A third collection of UK Ministry of Defence UFO files can now be downloaded from the The National Archives’ dedicated website at http://www.nationalarchives.gov.uk/ufos
Once again I’m working as consultant for the TNA’s UFO Project. I have prepared a detailed summary of the contents for the national and international media. This has been used to bookmark significant documents within the files, as navigating around the hefty pdfs can be a confusing experience. In addition, I have recorded a short podcast summarising the most important themes.
All these features can be accessed via the TNA’s ‘UFO landing page’, along with archived files from the last two releases. There is also an updated version of my briefing document that provides historical context for all the UFO records held at TNA.
This tranche consists of seven files containing more than 2,000 pages of material. Six of the files contain UFO reports copied to the MoD’s secretive Defence Intelligence branch DI55, between November 1987 and April 1993. During this period 1200 individual sightings were reported to the authorities.
The release of these papers is in itself a victory for open government. For as recently as ten years ago the British Government refused even to acknowledge the existence of DI55, let alone comment upon their role in the investigation of UFO reports. The arrival of the Freedom of Information Act in 2005 brought this ludicrous situation to an end. But even then for at time it appeared unlikely we would discover anything further.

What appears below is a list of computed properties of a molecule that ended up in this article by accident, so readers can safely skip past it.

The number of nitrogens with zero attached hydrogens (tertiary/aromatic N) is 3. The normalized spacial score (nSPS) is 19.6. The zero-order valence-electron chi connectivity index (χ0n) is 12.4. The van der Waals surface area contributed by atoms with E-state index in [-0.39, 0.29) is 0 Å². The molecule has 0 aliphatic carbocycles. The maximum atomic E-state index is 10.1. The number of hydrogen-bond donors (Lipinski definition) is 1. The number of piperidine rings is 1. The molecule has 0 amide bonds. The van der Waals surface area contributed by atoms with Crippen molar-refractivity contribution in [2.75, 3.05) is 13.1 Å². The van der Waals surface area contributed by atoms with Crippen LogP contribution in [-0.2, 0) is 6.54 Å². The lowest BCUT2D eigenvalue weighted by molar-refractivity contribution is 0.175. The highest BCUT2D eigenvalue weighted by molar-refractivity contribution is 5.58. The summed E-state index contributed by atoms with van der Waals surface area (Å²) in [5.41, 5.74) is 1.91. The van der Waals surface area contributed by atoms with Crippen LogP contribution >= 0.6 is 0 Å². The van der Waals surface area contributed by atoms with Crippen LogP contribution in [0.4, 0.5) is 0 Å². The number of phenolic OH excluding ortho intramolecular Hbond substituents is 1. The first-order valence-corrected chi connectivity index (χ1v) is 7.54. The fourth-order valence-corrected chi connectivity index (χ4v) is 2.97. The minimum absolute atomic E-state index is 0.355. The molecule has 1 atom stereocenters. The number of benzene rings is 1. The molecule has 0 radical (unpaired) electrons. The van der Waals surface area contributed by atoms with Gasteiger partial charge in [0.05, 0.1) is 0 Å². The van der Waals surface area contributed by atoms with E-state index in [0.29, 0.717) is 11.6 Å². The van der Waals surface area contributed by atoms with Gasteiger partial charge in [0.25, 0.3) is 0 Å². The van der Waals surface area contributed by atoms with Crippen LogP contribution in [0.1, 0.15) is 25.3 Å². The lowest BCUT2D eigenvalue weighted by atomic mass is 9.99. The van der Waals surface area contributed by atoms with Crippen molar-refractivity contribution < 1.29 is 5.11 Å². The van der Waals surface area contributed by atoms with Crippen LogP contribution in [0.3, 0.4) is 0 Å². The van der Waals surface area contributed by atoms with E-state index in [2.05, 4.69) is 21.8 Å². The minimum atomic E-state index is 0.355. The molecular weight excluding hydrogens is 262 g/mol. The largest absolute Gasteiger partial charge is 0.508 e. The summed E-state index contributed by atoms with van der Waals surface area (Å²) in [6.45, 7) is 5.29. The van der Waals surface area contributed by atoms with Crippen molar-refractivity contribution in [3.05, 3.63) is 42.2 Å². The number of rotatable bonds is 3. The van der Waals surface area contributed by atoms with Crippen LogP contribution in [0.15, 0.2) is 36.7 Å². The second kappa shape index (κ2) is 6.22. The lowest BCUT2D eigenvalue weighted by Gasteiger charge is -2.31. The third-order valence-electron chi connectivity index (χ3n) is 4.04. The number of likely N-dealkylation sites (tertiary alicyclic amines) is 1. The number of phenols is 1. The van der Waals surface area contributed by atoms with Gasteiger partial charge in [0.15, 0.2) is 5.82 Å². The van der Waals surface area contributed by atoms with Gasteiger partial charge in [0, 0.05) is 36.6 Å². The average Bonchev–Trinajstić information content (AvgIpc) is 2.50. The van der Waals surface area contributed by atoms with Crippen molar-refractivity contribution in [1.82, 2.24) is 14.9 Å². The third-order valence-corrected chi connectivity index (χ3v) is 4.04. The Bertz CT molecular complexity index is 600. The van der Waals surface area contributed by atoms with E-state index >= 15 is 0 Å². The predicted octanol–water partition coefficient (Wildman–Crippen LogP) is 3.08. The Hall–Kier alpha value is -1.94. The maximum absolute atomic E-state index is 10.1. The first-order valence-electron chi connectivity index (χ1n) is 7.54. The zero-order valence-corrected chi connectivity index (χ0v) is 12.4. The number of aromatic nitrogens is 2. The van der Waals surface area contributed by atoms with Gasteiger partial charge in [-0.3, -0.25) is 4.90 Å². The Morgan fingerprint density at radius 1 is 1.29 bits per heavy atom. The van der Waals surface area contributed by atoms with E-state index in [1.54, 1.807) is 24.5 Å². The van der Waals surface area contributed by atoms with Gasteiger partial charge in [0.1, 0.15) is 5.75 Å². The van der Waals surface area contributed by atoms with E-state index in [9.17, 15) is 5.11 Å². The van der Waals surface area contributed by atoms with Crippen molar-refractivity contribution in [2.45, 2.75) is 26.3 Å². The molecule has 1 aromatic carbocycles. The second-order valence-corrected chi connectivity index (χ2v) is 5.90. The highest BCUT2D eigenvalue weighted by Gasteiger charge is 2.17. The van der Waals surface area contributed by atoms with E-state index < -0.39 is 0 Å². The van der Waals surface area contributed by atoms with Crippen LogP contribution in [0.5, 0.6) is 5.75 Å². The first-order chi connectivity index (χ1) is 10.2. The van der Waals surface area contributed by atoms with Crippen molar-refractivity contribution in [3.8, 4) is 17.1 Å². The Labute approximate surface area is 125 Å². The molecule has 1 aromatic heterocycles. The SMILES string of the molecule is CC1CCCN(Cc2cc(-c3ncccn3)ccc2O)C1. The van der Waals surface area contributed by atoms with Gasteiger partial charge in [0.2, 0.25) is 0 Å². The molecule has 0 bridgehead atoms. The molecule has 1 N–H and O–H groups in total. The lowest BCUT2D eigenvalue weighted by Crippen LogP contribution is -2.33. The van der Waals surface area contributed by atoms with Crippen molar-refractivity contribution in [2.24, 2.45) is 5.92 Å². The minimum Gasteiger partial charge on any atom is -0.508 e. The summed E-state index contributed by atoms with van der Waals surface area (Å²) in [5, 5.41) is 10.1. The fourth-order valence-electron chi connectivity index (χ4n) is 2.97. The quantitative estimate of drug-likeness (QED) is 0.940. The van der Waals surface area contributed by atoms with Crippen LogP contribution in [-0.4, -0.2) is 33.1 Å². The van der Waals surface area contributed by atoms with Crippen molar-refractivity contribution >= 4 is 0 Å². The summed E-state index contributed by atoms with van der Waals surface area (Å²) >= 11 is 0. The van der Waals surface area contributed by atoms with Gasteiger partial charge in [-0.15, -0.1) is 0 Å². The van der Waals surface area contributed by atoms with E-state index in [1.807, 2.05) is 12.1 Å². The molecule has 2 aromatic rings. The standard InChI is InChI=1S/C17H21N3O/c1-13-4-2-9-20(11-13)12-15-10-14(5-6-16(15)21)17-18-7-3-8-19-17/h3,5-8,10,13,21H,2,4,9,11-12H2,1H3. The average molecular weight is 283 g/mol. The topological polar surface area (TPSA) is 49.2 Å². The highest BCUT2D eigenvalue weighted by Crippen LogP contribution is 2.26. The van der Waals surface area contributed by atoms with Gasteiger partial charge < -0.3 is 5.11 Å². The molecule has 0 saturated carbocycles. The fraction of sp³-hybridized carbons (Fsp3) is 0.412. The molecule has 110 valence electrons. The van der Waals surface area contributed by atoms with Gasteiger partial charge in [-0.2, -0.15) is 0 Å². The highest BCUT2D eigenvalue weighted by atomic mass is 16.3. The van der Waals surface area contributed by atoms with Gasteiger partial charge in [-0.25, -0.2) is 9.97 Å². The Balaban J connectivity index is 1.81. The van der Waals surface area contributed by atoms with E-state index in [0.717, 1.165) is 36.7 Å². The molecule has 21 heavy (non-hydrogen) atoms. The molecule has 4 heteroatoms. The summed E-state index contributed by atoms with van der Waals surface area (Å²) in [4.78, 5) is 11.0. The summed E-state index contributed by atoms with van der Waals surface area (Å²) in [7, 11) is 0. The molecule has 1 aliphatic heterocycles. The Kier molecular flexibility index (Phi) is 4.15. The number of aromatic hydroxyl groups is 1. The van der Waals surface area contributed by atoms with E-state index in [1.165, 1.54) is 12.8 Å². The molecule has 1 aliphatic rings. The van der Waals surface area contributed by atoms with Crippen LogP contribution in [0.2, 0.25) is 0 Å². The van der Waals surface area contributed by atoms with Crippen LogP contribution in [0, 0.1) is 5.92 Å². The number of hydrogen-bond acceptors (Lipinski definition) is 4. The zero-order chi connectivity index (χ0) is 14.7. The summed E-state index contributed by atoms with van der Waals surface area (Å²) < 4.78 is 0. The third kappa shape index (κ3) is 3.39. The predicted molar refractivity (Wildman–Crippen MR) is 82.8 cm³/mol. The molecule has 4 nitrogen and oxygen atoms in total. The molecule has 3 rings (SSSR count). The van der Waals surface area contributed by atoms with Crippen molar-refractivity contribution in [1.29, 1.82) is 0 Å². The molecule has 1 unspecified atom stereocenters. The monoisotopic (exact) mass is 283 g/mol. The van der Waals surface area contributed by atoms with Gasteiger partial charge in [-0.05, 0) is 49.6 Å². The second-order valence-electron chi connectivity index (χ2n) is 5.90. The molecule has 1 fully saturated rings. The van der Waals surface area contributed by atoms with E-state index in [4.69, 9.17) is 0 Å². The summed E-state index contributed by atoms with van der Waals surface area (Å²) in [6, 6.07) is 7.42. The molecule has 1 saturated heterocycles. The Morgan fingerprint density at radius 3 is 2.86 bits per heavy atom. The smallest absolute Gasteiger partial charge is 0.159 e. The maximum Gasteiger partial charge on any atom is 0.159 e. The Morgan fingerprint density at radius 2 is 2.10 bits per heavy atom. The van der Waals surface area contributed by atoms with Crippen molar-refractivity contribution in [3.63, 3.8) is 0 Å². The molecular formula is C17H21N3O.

It turned out that most of DI55’s historical UFO records had been destroyed long before FOIA could intervene. And, worse still, the two dozen files that had survived – dating from the late 1970s – were among a group of records stored in the Old War Office building that had been exposed to deadly asbestos dust. Initially, it appeared these files might also end up in the incinerator. But when news leaked out a campaign was launched to save the files, which eventually led to this release.
The contents of this and the last tranche of files make intriguing reading. For me, working on this project has been like taking a trip down memory lane. In 1987 I was a 20-year-old undergraduate at Sheffield University with an interest in journalism. In-between lectures and propping up the bar I joined a UFO group based in northern England and managed to find time to investigate UFO reports that were flooding into newspapers in South Yorkshire and Derbyshire.
Amazingly, one MoD file in this tranche contains a complete copy of a report that Gary Anthony and I produced covering our investigation of a “flap” of UFO sightings in the Midlands during August 1987. On 27 January 1988 I sent my 27-page dossier to Clive Neville, who was UFO desk officer at the MoD, asking if any of the reports could be explained. I also offered to send him further dossiers, enclosing with my letter another detailed report prepared by Philip Mantle. This contained a set of photographs which appeared to show a “flying saucer” skimming rooftops in Barnsley (later, using an American photo analyst, we proved these were fakes).
In reply I received the standard “no defence significance” letter used by the MoD in response to all public UFO inquiries. But little did I know at the time, Neville had copied our reports to the Defence Intelligence Staff with a note that reads “they are quite detailed and of a better quality than I expected”. Praise indeed! During its travels along spooky corridors my “August report” was heavily annotated by someone with detailed knowledge of a subject that MoD publicly claimed to be of little or no interest to them. What’s more, it’s clear from the scribbles visible on these papers that details of the individual sightings they contained were entered into a computerised database which DI55 were secretly using to search for patterns in sighting data. (See DEFE 31/176/1, pages 337 onwards). I hope to post more on this topic later.